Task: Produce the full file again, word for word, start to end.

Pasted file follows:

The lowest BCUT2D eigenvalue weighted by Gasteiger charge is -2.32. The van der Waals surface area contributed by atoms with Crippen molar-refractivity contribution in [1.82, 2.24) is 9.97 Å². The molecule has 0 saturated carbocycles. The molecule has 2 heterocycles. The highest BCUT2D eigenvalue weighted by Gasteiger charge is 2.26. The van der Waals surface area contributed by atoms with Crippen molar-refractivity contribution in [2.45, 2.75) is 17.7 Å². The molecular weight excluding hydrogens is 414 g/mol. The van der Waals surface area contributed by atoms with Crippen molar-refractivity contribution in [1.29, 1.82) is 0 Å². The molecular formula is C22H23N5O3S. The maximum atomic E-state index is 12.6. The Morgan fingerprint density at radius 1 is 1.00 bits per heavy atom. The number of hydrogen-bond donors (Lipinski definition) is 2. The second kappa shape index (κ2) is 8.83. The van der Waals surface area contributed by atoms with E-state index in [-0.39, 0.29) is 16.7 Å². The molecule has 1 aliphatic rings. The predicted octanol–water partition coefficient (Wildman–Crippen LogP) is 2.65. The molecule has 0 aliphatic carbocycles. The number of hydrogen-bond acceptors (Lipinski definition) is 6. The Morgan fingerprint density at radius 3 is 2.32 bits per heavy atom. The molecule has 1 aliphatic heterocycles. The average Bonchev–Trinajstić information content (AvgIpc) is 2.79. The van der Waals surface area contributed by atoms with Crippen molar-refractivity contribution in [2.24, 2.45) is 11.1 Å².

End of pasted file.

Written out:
The lowest BCUT2D eigenvalue weighted by Gasteiger charge is -2.32. The van der Waals surface area contributed by atoms with Crippen molar-refractivity contribution in [1.82, 2.24) is 9.97 Å². The molecule has 0 saturated carbocycles. The molecule has 2 heterocycles. The highest BCUT2D eigenvalue weighted by Gasteiger charge is 2.26. The van der Waals surface area contributed by atoms with Crippen molar-refractivity contribution in [2.45, 2.75) is 17.7 Å². The molecular weight excluding hydrogens is 414 g/mol. The van der Waals surface area contributed by atoms with Crippen molar-refractivity contribution in [1.29, 1.82) is 0 Å². The molecular formula is C22H23N5O3S. The maximum atomic E-state index is 12.6. The Morgan fingerprint density at radius 1 is 1.00 bits per heavy atom. The number of hydrogen-bond donors (Lipinski definition) is 2. The second kappa shape index (κ2) is 8.83. The van der Waals surface area contributed by atoms with E-state index in [-0.39, 0.29) is 16.7 Å². The molecule has 1 aliphatic rings. The predicted octanol–water partition coefficient (Wildman–Crippen LogP) is 2.65. The molecule has 0 aliphatic carbocycles. The number of hydrogen-bond acceptors (Lipinski definition) is 6. The Morgan fingerprint density at radius 3 is 2.32 bits per heavy atom. The molecule has 1 aliphatic heterocycles. The average Bonchev–Trinajstić information content (AvgIpc) is 2.79. The van der Waals surface area contributed by atoms with Crippen molar-refractivity contribution in [2.24, 2.45) is 11.1 Å².